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The Epic JBL PartyBox 1000 Is An Absolute Awesome Show Stopper
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- Product 1: JBL Signature Sound offers unprecedented performance and an authentic audio experiences you will remember for your party
- Product 1: The full panel lighting effect creates a captivating light show to astound your crowd with a lasting visual experience.
- Product 1: Wireless Bluetooth Streaming
- Product 1: DJ launchpad allows you to play drums, keyboard and piano, record and loop on the fly
- Product 2: 240 watts of powerful JBL pro sound
- Product 2: Mesmerize your crowd with a dazzling, dynamic light show that dances to the beat with subtle pulsing and powerful strobing effects
- Product 2: Long lasting sound with 18 hours of music-blasting battery life
- Product 2: Crafted with ipx4 splash proof protection, the JBL party box 310 keeps the music going — rain or shine
The niche genre of “party speakers” often gets a bad rap for being toys with gimmicky features and subpar sound. So what happens when a pro-audio company, like JBL, goes all-in on über-party speakers with a huge and gorgeous sound, an undeniably eye-catching light display, and the largest array of interactive extra features? You get the JBL PartyBox 1000. It’s a room-booming behemoth with connectivity for Bluetooth, USB, and multiple types of analog audio inputs. At $1,299, it’s a prosumer party speaker worthy of a professional party-thrower’s consideration.
At first glance, the PartyBox 1000 cuts an imposing figure at 41.3-inches tall, 15.6-inches wide, and 15.3-inches deep, with connectivity that towers above the average party speaker. Weighing in at 76.5 pounds, it has two rugged wheels at the bottom and a handle at the top for tilting it back and rolling it into the ideal party position. Fortunately, all that mass is not just for show. The JBL PartyBox 1000 is truly a powerful PA on wheels—you push it, it pushes air. Its loudspeaker configuration includes a rear-ported 12-inch subwoofer, two 7-inch mid-frequency drivers, and a high-frequency tweeter; together, they deliver a combined 1,100W of power. (What to know more about each component? Check out our primer on what makes up a speaker.)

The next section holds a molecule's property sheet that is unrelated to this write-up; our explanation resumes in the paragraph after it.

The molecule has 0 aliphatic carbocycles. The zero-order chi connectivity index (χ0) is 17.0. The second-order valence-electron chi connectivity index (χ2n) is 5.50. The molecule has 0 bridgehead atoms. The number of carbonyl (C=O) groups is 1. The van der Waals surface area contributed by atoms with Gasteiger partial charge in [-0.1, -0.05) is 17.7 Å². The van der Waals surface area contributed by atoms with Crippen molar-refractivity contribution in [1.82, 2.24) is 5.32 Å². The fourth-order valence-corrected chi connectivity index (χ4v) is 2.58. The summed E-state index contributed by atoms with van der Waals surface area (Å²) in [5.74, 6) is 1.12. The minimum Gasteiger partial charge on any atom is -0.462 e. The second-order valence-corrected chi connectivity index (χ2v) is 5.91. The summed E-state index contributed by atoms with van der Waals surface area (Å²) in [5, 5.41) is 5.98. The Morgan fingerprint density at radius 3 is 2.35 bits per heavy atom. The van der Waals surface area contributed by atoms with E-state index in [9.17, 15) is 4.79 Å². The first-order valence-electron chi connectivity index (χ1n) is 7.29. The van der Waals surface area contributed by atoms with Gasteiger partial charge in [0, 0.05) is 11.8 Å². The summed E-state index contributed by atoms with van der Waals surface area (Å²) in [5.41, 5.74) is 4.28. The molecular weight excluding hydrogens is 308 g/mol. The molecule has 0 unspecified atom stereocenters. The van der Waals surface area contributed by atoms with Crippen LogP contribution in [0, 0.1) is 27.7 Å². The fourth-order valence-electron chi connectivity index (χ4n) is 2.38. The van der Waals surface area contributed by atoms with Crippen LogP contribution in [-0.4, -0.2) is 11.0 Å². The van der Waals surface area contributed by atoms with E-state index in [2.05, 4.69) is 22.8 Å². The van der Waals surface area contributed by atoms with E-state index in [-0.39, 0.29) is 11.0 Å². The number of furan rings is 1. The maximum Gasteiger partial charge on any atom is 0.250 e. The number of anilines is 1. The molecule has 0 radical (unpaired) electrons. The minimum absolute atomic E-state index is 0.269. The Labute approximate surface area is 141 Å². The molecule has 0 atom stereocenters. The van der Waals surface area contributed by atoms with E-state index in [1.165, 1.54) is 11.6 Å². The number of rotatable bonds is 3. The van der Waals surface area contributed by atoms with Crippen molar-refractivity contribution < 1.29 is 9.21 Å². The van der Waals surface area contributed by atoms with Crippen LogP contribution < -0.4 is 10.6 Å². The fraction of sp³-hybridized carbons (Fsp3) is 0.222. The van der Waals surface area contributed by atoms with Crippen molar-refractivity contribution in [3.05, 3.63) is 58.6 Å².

Some of its features are just for show, but in a good way. A full-color, dynamic light show spans the front panel of the PartyBox, behind the grated metal enclosure. Otherwise, a large rectangular cuboid with rounded corners, the PartyBox 1000’s light show gives it an immediately distinctive look. If you like electric, vivid colors writhing along to music, it will appeal to you. The light show also includes six mini strobe lights along the side of the enclosure. If you’re photosensitive—or you just don’t like the lights—you can turn them completely off.
The JBL PartyBox 1000’s extended legs with rubber feet at the bottom keep it very stable on flat surfaces. It also has four rubber feet on each of its sides, either for setting the speaker on its side (likely during transportation) or to protect against whatever objects you wedge it between.
Key features of the JBL PartyBox 1000